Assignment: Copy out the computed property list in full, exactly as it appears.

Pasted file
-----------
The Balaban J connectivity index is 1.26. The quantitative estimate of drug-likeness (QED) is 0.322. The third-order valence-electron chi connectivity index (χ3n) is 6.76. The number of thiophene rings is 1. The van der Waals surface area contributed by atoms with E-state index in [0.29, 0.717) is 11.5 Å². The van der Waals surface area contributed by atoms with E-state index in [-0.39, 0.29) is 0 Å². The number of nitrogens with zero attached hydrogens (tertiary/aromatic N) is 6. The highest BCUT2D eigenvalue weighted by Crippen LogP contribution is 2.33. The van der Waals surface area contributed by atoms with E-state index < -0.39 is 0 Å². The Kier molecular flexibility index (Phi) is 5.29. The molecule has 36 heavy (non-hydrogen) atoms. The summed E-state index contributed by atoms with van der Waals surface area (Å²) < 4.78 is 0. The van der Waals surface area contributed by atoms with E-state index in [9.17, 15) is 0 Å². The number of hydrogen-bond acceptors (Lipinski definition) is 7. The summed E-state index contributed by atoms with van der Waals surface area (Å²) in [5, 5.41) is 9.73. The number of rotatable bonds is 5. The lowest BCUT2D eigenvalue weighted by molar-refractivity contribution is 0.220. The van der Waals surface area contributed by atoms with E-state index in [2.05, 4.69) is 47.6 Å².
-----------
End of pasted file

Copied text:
The Balaban J connectivity index is 1.26. The quantitative estimate of drug-likeness (QED) is 0.322. The third-order valence-electron chi connectivity index (χ3n) is 6.76. The number of thiophene rings is 1. The van der Waals surface area contributed by atoms with E-state index in [0.29, 0.717) is 11.5 Å². The van der Waals surface area contributed by atoms with E-state index in [-0.39, 0.29) is 0 Å². The number of nitrogens with zero attached hydrogens (tertiary/aromatic N) is 6. The highest BCUT2D eigenvalue weighted by Crippen LogP contribution is 2.33. The van der Waals surface area contributed by atoms with E-state index < -0.39 is 0 Å². The Kier molecular flexibility index (Phi) is 5.29. The molecule has 36 heavy (non-hydrogen) atoms. The summed E-state index contributed by atoms with van der Waals surface area (Å²) < 4.78 is 0. The van der Waals surface area contributed by atoms with E-state index in [9.17, 15) is 0 Å². The number of hydrogen-bond acceptors (Lipinski definition) is 7. The summed E-state index contributed by atoms with van der Waals surface area (Å²) in [5, 5.41) is 9.73. The number of rotatable bonds is 5. The lowest BCUT2D eigenvalue weighted by molar-refractivity contribution is 0.220. The van der Waals surface area contributed by atoms with E-state index in [2.05, 4.69) is 47.6 Å².